The heat exchanger 10 operates in the following manner. When the oil is cold and viscous, it passes into the heat exchanger 10 through the oil inlet opening 58, and its high viscosity gives rise to an increase in pressure which causes the flap valve 66 to open. The oil passes directly through the heat exchanger from the inlet 58 to the bypass 64, via the inlet ports 40 formed in the half-plates 30. The oil then passes through the filter and returns to the engine block 70 through the central tube 48.

When the oil is hot and fluid, the flap valve 66 is closed. The oil is then distributed into each oil passage 38 through the inlet ports 40, so that it then gradually rises up to the flow opening 68. The oil then passes through the filter 72 and returns to the engine block through the central tube 48.

As has already been indicated above, this known type of heat exchanger does not allow optimisation of the heat exchange between the coolant liquid and the oil.

Reference will now be made to FIGS. 4 to 7, which show a heat exchanger 74 in accordance with the invention, in which the general structure of the heat exchanger 10 seen in FIGS. 1 to 3 is repeated. Those elements that are common to both heat exchangers are indicated in FIGS. 4 to 7 by the same reference numerals as in FIGS. 1 to 3.

The heat exchanger 74 has two cross walls 76 and 78, the relative disposition of which is best shown in FIG. 7 (from which the half-plates 30 have been omitted in the interests of clarity of the drawing). These cross walls 76 and 78 are arranged parallel to the hollow plates or oil passages 38, formed by the half-plates 30 (FIG. 4). The cross walls 76 and 78 define three chambers within the casing 12, namely two end chambers 80 and 82, into which the inlet tube 26 and the outlet tube 28 are open; and an intermediate chamber 84. The intermediate chamber 84 communicates with the upper end chamber 80 through a flow opening 86, and with the lower end chamber 82 through a flow opening 88. The configuration of each flow opening 86, 88 is defined by the respective cross wall 76 or 78, as seen in FIGS. 5 and 6. Thus, the flow openings 86 and 88 are not aligned axially in a direction parallel to the stacking axis XX; and this causes contraflow circulation to take place in these chambers.

In the embodiment shown in FIGS. 4 to 7, each of the cross walls 76 and 78 fulfils the function of a half-plate 30, and each cross wall is associated with a normal half-plate 30 (shown in broken lines in FIG. 7), so as to define a pair of half-plates enclosing an oil circulation passage. As is shown in FIG. 5, the cross wall 76 has the general configuration of one half-plate, and again includes lips 32 and 34, as well as lips 42 and 46 which surround its inlet and outlet openings 40 and 44 respectively. However, the cross wall 76 also has an extension portion 90 which extends into the coolant circulation region 52 of the casing 12. This extension portion 90 bears sealingly against the inner face of the envelope of the casing in the vicinity of its wall portions 18, 22 and 24. It will be noted, however, that the cross wall 76 does not extend into the coolant circulation region 50 of the casing in such a way that it would restrict the flow opening or passage 86 in the region 50.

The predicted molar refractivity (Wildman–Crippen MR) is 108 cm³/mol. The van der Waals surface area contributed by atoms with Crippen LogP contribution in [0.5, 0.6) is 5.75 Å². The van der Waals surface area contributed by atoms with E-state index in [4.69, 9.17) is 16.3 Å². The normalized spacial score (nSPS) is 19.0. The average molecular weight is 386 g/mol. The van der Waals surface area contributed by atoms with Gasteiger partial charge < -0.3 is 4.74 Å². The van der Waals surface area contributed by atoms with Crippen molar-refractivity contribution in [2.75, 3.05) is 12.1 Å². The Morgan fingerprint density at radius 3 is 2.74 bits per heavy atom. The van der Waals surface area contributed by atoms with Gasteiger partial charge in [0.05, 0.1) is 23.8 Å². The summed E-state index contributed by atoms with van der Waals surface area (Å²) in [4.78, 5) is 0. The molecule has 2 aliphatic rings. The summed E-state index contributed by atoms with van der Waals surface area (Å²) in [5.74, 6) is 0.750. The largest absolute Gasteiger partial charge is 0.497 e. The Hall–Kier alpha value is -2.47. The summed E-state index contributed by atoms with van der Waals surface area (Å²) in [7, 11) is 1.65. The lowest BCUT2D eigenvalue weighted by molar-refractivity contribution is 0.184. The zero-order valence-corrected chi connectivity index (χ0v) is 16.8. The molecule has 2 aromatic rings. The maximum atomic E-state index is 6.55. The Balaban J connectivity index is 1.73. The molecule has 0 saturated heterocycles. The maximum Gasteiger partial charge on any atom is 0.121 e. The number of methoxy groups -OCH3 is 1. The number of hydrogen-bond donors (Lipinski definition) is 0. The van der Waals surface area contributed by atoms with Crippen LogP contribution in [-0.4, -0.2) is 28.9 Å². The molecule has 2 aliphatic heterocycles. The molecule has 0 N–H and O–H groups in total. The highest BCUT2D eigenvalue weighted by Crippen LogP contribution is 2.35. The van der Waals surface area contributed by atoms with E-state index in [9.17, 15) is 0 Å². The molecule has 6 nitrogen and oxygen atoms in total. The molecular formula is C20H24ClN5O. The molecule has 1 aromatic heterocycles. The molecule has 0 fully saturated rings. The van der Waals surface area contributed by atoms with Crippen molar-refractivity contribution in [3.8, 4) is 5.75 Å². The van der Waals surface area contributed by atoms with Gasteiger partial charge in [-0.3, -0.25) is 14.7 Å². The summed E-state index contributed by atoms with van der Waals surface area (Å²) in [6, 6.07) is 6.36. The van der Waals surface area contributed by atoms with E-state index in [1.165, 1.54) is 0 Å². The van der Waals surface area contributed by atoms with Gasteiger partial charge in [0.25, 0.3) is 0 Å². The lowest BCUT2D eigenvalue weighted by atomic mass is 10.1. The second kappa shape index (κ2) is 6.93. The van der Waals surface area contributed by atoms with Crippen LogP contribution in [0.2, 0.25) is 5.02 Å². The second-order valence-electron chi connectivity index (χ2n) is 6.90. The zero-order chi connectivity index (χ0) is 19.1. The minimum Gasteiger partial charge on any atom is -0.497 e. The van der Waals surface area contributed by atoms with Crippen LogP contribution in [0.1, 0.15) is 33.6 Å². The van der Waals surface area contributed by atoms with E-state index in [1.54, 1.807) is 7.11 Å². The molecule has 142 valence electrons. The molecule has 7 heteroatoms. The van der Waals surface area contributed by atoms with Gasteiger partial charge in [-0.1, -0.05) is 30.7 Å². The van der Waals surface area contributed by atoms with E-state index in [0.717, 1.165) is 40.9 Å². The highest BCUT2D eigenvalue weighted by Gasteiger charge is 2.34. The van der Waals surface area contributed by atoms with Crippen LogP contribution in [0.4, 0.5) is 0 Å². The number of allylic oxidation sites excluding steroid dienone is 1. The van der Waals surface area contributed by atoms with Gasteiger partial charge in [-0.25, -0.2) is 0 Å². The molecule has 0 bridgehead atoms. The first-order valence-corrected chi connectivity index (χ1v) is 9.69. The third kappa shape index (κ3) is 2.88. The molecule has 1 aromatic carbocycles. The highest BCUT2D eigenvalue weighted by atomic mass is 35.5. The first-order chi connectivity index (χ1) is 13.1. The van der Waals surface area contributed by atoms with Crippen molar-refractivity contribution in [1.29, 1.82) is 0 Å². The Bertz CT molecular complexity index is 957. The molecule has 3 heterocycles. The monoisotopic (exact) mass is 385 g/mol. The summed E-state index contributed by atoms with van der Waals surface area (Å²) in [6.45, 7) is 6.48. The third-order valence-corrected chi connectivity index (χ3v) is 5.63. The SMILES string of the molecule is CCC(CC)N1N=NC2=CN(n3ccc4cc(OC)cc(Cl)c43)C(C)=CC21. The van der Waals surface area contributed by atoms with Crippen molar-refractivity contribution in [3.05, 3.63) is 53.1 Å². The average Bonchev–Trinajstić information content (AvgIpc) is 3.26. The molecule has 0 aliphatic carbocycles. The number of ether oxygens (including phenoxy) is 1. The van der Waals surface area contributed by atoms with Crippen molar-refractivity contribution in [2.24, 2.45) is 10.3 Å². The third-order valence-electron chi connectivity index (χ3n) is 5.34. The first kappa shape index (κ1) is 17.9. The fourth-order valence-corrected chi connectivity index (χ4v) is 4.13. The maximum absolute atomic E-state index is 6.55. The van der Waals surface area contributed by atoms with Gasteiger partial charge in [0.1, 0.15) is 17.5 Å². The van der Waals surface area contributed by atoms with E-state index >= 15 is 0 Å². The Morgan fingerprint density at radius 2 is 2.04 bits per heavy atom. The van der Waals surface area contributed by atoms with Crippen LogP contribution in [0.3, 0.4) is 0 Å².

The cross wall 78, which is shown in FIG. 6, is symmetrical in shape to the cross wall 76, with reference to a common axis YY shown in FIG. 5. The cross wall 78 thus has an extension portion 92 which extends into the internal space or coolant circulation region 50 of the casing. Here it is the internal space 52 of the casing that is not intercepted by the cross wall, so that a flow opening or passage 88 is left open in the region 52. The heat exchanger of FIGS. 4 to 7 gives improved heat exchange performance, given that the coolant liquid first circulates in the chamber 80, within the coolant passages 54 (see FIG. 2) and then passes through the cross wall 76 via the opening 86, after which it circulates in contraflow in the chamber 84 and in those oil passages 54 that are arranged in this chamber. The coolant liquid then passes through the flow opening 88 so as to arrive in the lower end chamber 82, in which it circulates in cross flow before finally leaving the casing 12 via the outlet tube 28.

Reference is now made to FIGS. 8 to 11, which show another embodiment of the heat exchanger in accordance with the invention. This heat exchanger again includes elements that are common with that of FIGS. 1 to 3, and also elements common with that of FIGS. 4 to 7. These common elements are again indicated by the same reference numerals as in the corresponding preceding Figures.

The heat exchanger 94 has two internal cross walls 96 and 98, which in this example consist of simple flat plates, the general contour of which is the same as that of the cross walls 76 and 78 in the previous embodiments. Each of the cross walls 96 and 98 extends in a plane perpendicular to the axis XX, and the two cross walls are spaced from each other so as to define three chambers within the casing 12. These chambers comprise two chambers 100 and 102 into which the inlet and outlet tubes 26 and 28, respectively, are open; and an intermediate chamber 104. The cross walls 96 and 98 define respective openings 106 and 108, through which the three chambers are in communication with each other. As can be seen in FIG. 9, the cross wall 96 has an extension portion 110 which extends into the internal coolant circulation region 52 of the casing 12, the other coolant circulation region 50 being free so as to define the opening 106. Similarly, the cross wall 98 includes an extension portion 112 which extends into the internal coolant circulation region 50, and in this case it is the coolant circulation region 52 that is free so as to define the opening 108.

Operation of the heat exchanger 94 is the same as that of the heat exchanger 74 shown in FIGS. 5 to 7.